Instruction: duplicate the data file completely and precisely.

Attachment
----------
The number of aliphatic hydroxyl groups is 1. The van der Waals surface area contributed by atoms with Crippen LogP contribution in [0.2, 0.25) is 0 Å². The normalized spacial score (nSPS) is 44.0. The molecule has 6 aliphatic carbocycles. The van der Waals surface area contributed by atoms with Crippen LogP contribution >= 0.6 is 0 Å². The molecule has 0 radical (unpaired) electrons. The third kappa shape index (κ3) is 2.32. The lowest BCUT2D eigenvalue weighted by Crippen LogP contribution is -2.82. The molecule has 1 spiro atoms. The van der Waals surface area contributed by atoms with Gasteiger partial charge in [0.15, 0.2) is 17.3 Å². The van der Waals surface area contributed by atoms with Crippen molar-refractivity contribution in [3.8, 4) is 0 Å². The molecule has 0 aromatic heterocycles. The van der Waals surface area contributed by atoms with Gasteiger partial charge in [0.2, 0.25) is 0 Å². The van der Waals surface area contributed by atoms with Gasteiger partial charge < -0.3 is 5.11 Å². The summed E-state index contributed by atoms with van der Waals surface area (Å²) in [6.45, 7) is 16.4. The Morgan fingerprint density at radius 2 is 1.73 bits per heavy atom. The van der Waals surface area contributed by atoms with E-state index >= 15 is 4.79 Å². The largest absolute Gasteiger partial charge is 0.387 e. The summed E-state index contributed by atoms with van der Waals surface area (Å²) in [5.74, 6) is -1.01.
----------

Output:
The number of aliphatic hydroxyl groups is 1. The van der Waals surface area contributed by atoms with Crippen LogP contribution in [0.2, 0.25) is 0 Å². The normalized spacial score (nSPS) is 44.0. The molecule has 6 aliphatic carbocycles. The van der Waals surface area contributed by atoms with Crippen LogP contribution >= 0.6 is 0 Å². The molecule has 0 radical (unpaired) electrons. The third kappa shape index (κ3) is 2.32. The lowest BCUT2D eigenvalue weighted by Crippen LogP contribution is -2.82. The molecule has 1 spiro atoms. The van der Waals surface area contributed by atoms with Gasteiger partial charge in [0.15, 0.2) is 17.3 Å². The van der Waals surface area contributed by atoms with Crippen molar-refractivity contribution in [3.8, 4) is 0 Å². The molecule has 0 aromatic heterocycles. The van der Waals surface area contributed by atoms with Gasteiger partial charge in [0.2, 0.25) is 0 Å². The van der Waals surface area contributed by atoms with Gasteiger partial charge < -0.3 is 5.11 Å². The summed E-state index contributed by atoms with van der Waals surface area (Å²) in [6.45, 7) is 16.4. The Morgan fingerprint density at radius 2 is 1.73 bits per heavy atom. The van der Waals surface area contributed by atoms with E-state index >= 15 is 4.79 Å². The largest absolute Gasteiger partial charge is 0.387 e. The summed E-state index contributed by atoms with van der Waals surface area (Å²) in [5.74, 6) is -1.01.